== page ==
Charlotte adds, “It’s not just PAT animals that benefit our residents. One of our colleagues often brings her dog in, and relatives will also bring theirs. We’ve had a variety of animals, from ordinary pets like guinea pigs, rabbits and kittens, to more bizarre creatures like spiders, cockroaches, snakes, and even giant snails. All have different textured skin which can make it a sensory experience for our residents, which is always important for people living with dementia. For this activity we use a great organization called, ZooLab, who have a whole menagerie to choose from!
“We don’t have animals around just because they are therapy pets – all animals are therapy. “
The benefits of pets for older people
Pets can make a huge difference to older people's lives. Research has found that pet owners are less likely to feel lonely, recover from illness faster and one study showed that even 15 minutes with an animal can increase serotonin and drop stress levels.
Improved social interaction
There are a number of benefits for owning a pet for older people including the perks of interacting and engaging with their pet which can help provide an older person with a sense of purpose by having something to care for, whilst also providing companionship. In sheltered housing pets can help spark conversations between residents, family, friends and staff.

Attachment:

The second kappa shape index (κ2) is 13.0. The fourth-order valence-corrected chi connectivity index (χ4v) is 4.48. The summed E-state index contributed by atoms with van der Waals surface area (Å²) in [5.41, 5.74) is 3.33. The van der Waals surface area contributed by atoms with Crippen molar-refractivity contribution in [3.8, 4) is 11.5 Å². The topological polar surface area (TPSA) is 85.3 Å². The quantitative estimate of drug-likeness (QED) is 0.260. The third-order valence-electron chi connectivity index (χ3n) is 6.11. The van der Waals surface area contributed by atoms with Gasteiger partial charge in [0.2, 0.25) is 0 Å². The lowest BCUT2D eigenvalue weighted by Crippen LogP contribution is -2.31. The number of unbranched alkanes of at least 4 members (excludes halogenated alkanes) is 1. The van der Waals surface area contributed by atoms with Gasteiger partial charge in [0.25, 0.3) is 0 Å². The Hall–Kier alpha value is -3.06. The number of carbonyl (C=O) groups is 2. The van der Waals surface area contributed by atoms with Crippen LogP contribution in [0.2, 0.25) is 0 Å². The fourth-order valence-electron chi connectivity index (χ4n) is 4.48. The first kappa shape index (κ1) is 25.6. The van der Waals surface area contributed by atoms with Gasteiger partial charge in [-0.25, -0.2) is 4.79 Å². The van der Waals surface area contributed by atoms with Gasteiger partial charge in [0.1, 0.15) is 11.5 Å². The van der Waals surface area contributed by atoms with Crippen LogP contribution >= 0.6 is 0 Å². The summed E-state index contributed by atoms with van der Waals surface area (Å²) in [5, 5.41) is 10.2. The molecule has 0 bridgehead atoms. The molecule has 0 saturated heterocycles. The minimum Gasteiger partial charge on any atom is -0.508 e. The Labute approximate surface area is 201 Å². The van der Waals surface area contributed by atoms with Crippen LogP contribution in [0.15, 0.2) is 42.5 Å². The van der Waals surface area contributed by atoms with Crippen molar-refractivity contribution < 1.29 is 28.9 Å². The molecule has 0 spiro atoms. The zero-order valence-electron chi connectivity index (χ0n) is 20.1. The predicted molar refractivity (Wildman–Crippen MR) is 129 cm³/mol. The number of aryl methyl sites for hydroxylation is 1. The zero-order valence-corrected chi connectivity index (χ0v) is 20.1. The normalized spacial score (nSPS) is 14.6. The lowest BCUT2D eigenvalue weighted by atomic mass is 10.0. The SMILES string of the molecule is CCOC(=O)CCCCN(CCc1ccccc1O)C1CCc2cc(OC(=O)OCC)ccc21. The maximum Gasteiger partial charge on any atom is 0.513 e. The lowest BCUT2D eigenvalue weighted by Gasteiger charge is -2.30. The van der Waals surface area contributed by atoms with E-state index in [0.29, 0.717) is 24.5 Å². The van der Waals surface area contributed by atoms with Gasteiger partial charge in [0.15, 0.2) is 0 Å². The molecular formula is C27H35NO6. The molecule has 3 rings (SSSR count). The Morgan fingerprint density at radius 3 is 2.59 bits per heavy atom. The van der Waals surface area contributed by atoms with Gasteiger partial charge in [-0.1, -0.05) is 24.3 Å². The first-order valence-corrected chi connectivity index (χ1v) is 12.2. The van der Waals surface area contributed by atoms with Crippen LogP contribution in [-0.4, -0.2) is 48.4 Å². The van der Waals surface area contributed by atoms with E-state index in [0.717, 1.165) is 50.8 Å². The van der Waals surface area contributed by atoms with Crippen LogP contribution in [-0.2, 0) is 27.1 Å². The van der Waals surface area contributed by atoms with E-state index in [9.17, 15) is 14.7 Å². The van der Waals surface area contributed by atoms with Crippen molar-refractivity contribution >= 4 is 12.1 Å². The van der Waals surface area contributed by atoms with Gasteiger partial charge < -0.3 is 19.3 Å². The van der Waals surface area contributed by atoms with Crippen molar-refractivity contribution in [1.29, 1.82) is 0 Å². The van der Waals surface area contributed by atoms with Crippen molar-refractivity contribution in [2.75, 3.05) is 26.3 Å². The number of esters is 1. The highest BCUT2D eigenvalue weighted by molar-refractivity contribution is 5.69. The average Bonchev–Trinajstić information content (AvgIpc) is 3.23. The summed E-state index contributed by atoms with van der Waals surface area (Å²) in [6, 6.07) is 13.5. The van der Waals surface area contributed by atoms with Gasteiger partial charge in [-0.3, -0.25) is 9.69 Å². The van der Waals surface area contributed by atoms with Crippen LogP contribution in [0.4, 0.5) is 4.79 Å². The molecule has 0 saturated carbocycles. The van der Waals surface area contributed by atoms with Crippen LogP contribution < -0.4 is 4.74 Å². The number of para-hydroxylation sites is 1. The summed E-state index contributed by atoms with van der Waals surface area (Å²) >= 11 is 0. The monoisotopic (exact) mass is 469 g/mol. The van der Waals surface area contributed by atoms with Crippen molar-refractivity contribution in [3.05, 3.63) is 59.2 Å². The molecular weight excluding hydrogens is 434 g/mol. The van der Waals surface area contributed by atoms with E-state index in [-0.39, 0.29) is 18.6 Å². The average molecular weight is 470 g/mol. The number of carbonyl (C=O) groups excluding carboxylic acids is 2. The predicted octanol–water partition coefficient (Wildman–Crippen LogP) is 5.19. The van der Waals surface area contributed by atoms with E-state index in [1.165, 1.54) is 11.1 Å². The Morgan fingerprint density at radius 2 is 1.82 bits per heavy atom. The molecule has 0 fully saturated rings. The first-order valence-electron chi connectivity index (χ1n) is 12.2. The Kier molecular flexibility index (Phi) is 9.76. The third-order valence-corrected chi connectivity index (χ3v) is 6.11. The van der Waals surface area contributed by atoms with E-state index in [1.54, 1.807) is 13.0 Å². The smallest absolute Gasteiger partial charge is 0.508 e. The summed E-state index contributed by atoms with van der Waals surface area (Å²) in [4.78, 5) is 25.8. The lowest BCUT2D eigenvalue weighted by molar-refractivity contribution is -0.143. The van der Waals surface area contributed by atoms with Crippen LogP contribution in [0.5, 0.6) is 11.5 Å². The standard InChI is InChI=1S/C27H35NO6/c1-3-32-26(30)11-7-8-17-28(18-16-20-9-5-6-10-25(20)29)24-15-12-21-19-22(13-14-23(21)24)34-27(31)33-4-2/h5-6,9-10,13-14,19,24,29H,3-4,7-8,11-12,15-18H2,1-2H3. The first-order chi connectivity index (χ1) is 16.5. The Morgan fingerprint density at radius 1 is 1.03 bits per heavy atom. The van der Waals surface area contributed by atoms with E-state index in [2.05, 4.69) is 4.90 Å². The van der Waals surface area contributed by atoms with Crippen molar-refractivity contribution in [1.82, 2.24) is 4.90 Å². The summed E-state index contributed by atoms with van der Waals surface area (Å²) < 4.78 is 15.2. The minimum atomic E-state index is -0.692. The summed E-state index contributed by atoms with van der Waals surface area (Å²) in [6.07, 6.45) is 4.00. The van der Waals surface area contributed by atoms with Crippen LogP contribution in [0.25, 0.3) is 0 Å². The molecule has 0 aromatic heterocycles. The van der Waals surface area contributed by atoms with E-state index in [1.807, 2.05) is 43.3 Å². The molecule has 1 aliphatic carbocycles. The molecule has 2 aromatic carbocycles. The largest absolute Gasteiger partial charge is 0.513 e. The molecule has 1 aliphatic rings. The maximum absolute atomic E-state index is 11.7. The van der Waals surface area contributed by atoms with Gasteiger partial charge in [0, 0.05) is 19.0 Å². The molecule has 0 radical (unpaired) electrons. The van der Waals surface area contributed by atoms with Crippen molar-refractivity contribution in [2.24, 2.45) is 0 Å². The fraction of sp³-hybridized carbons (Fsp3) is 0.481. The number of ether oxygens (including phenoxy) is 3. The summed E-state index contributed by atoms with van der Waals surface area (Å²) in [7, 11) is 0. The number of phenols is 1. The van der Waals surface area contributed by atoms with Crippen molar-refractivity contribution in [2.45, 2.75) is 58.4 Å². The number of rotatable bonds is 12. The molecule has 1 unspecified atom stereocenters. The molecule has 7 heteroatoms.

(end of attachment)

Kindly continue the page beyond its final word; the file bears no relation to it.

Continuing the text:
Improving quality of life
Pets also create an opportunity for socialising and getting out in the fresh air, which in turn can increase confidence and self-esteem, whilst also reducing the risk of depression, anxiety and feelings of loneliness, which helps to improve quality of life.
Health benefits of owning a pet
Pets can help to increase mobility in older people and increase the amount of exercise that is required in caring for an animal, which can in turn help them to maintain a healthy weight. Looking after a pet has also been shown to lower blood pressure and help stimulate the mind and memory.
Sense of purpose
Having responsibility for an animal that an older person can feed, play and exercise with can provide a sense of purpose. Having a pet gives them an animal to keep them occupied and active.
Having a routine
Pets help to have a routine in the day, knowing that there is an animal that needs their care can help to establish a list of things they need to do in order to look after their pet, which is beneficial for brain health.
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